Propaganda, socialism and feminism

Someone asked about propaganda, and I promised I would comment on that. For anyone who thinks he is immune to propaganda, this may change his mind.

I don’t know what the connections were between Edward Bernays (a nephew of Sigmund Freud) and the Frankfurt School, or whether he even had any with them (I would be very surprised if he did not have any), but he was a key influence in the field of propaganda, advertising and public relations, not just in the US but for much of the world. When he died in 1995, at age 93, he was still charging consulting fees at the rate of $10,000 an hour.

Wikipedia has a fairly detailed article about him.  Read that article to understand what he did and how influential he was.

I mention Edward Bernays here because he wrote a book, “Propaganda” (1928), and because copies of that book were on the bookshelves of Hitler and his Propaganda-Minister, Joseph Goebbels.

Edward Bernays wrote in his book “Propaganda”:

The conscious and intelligent manipulation of the organized habits and opinions of the masses is an important element in democratic society. Those who manipulate this unseen mechanism of society constitute an invisible government which is the true ruling power of our country. . . . The important thing is that [propaganda] is universal and continuous; and in its sum total it is regimenting the public mind every bit as much as an army regiments the bodies of its soldiers.

Hitler and cohort used propaganda to construct and consolidate their power. Hitler wrote:

The function of propaganda does not lie in the scientific training of the individual, but in calling the masses’ attention to certain facts, processes, necessities, etc., whose significance is thus for the first time placed within their field of vision….

All propaganda must be popular and its intellectual level must be adjusted to the most limited intelligence among those it is addressed to. Consequently, the greater the mass it is intended to reach, the lower its purely intellectual level will have to be. But if, as in propaganda for sticking out a war, the aim is to influence a whole people, we must avoid excessive intellectual demands on our public, and too much caution cannot be extended in this direction….

The receptivity of the great masses is very limited, their intelligence is small, but their power of forgetting is enormous. In consequence of these facts, all effective propaganda must be limited to a very few points and must harp on these in slogans until the last member of the public understands what you want him to understand by your slogan….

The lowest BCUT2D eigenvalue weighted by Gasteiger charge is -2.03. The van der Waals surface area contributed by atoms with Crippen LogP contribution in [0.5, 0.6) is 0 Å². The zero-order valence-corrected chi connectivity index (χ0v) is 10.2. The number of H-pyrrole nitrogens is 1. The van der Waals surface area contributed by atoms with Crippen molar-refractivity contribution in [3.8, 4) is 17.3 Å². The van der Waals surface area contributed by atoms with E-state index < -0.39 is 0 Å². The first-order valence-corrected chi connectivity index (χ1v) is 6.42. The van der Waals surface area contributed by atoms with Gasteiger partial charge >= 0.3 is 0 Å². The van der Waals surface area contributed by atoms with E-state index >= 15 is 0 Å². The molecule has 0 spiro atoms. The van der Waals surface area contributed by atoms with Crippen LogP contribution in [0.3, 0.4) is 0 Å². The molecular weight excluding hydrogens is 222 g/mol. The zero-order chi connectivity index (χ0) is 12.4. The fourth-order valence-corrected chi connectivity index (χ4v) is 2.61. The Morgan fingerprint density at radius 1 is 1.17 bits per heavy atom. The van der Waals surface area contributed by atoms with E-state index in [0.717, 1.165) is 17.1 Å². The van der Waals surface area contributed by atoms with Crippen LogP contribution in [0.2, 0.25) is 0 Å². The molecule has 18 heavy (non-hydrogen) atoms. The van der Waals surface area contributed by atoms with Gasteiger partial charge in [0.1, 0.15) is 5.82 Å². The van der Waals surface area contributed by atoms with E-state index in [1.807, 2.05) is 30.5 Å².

The function of propaganda is, for example, not to weigh and ponder the rights of different people, but exclusively to emphasize the one right which it has set out to argue for. Its task is not to make an objective study of the truth, in so far as it favors the enemy, and then set it before the masses with academic fairness; its task is to serve our own right, always and unflinchingly.

—Hitler, in “Mein Kampf”, Chapter VI

There you have it, a recipe of how propaganda is put to effective use — not much about Pavlovian conditioning in that, right? It is far more simple, but it works, and it works all the better when the masses targeted by propaganda have limited intelligence, the more limited the better. That, of course, can be much enhanced if the effectiveness of a long-standing program of propaganda is augmented by a long-standing program of dumbing down the curriculum, so as to make sure that the masses are being dumbed down to sufficiently limit their intelligence.

Under ideal circumstances a smart government ensures that it controls both, the propaganda is feeds to the people and the limits of the intelligence of the people it indoctrinates. What better means of control can there be than to have the government use the education system and its extensions, the media, to deliver the propaganda with which to indoctrinate the people?

Napoleon did it, Lenin did it, Stalin did it, Hitler did it and even raised the art of propaganda to a science, Mao Tse-tung did it, and they were neither the first nor the last to make propaganda work well. The more totalitarian a regime is, the more effective its propaganda becomes.

It does not matter so much who is in control as it matters what ideology is in control and how tight the control by that ideology is. We live in a feminist-totalitarian system, and the feminists control everything. They control all sectors and institutions of society, but most importantly, they control the propaganda that is being fed to the masses, they control the government, and they control the education system and the media.

There has never been a totalitarian regime in the history of mankind whose control of political and social power was so absolutely total, maybe and perhaps with the exception of North Korea, but not even North Korea has government policies in place for the deliberate deconstruction of its families.

You may think that by providing some of Hitler’s thoughts about propaganda I lend support to the theory that the feminists should properly be called feminazis. That is not so.

Read communist propaganda in its original form, and you will find that feminism is nothing other than a branch of communism, that its dialectics are copied verbatim from communist dialectics such as by Marx and Engels, and that their major aims vary not the slightest from those of Mao Tse-tung.

Erin Pizzey reported frequently that when she communicated with the feminists in the UK in the 1960s and ’70s, they had posters of Mao and Che Guevara on the walls of their living rooms and copies of The little Red Book on their coffee tables.

Check these links:

  1. The Communist Manifesto
  2. The Little Red Book, Quotations from Chairman Mao Tse-tung, Chapter 31, “Women”, “Women” (Look it up. It’s only a little more than one page.)
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